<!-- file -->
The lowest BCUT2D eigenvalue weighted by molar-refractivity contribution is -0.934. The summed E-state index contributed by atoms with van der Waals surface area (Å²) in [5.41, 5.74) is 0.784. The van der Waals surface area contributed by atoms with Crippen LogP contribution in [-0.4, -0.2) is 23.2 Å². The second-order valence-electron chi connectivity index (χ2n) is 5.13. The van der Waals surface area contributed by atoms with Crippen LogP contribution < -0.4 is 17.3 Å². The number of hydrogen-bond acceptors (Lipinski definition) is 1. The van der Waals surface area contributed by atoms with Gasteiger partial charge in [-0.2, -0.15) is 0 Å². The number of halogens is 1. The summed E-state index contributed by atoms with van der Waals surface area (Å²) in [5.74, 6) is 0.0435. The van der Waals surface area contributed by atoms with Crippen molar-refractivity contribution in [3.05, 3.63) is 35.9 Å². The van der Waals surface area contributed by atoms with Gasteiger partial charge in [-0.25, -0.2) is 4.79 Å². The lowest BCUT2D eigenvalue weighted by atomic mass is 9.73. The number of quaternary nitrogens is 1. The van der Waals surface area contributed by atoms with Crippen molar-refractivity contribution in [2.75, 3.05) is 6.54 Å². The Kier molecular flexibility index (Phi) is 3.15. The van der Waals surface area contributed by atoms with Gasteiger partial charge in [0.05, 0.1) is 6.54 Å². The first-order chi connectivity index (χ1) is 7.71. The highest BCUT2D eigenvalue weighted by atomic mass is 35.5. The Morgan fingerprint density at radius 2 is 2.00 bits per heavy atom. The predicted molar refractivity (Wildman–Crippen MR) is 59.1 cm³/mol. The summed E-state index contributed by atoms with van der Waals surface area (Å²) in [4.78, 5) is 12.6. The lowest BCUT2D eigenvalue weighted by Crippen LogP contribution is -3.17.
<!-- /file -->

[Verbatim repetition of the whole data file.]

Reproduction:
The lowest BCUT2D eigenvalue weighted by molar-refractivity contribution is -0.934. The summed E-state index contributed by atoms with van der Waals surface area (Å²) in [5.41, 5.74) is 0.784. The van der Waals surface area contributed by atoms with Crippen LogP contribution in [-0.4, -0.2) is 23.2 Å². The second-order valence-electron chi connectivity index (χ2n) is 5.13. The van der Waals surface area contributed by atoms with Crippen LogP contribution < -0.4 is 17.3 Å². The number of hydrogen-bond acceptors (Lipinski definition) is 1. The van der Waals surface area contributed by atoms with Gasteiger partial charge in [-0.2, -0.15) is 0 Å². The number of halogens is 1. The summed E-state index contributed by atoms with van der Waals surface area (Å²) in [5.74, 6) is 0.0435. The van der Waals surface area contributed by atoms with Crippen molar-refractivity contribution in [3.05, 3.63) is 35.9 Å². The van der Waals surface area contributed by atoms with Gasteiger partial charge in [-0.25, -0.2) is 4.79 Å². The lowest BCUT2D eigenvalue weighted by atomic mass is 9.73. The number of quaternary nitrogens is 1. The van der Waals surface area contributed by atoms with Crippen molar-refractivity contribution in [2.75, 3.05) is 6.54 Å². The Kier molecular flexibility index (Phi) is 3.15. The van der Waals surface area contributed by atoms with Gasteiger partial charge in [0.05, 0.1) is 6.54 Å². The first-order chi connectivity index (χ1) is 7.71. The highest BCUT2D eigenvalue weighted by atomic mass is 35.5. The Morgan fingerprint density at radius 2 is 2.00 bits per heavy atom. The predicted molar refractivity (Wildman–Crippen MR) is 59.1 cm³/mol. The summed E-state index contributed by atoms with van der Waals surface area (Å²) in [4.78, 5) is 12.6. The lowest BCUT2D eigenvalue weighted by Crippen LogP contribution is -3.17.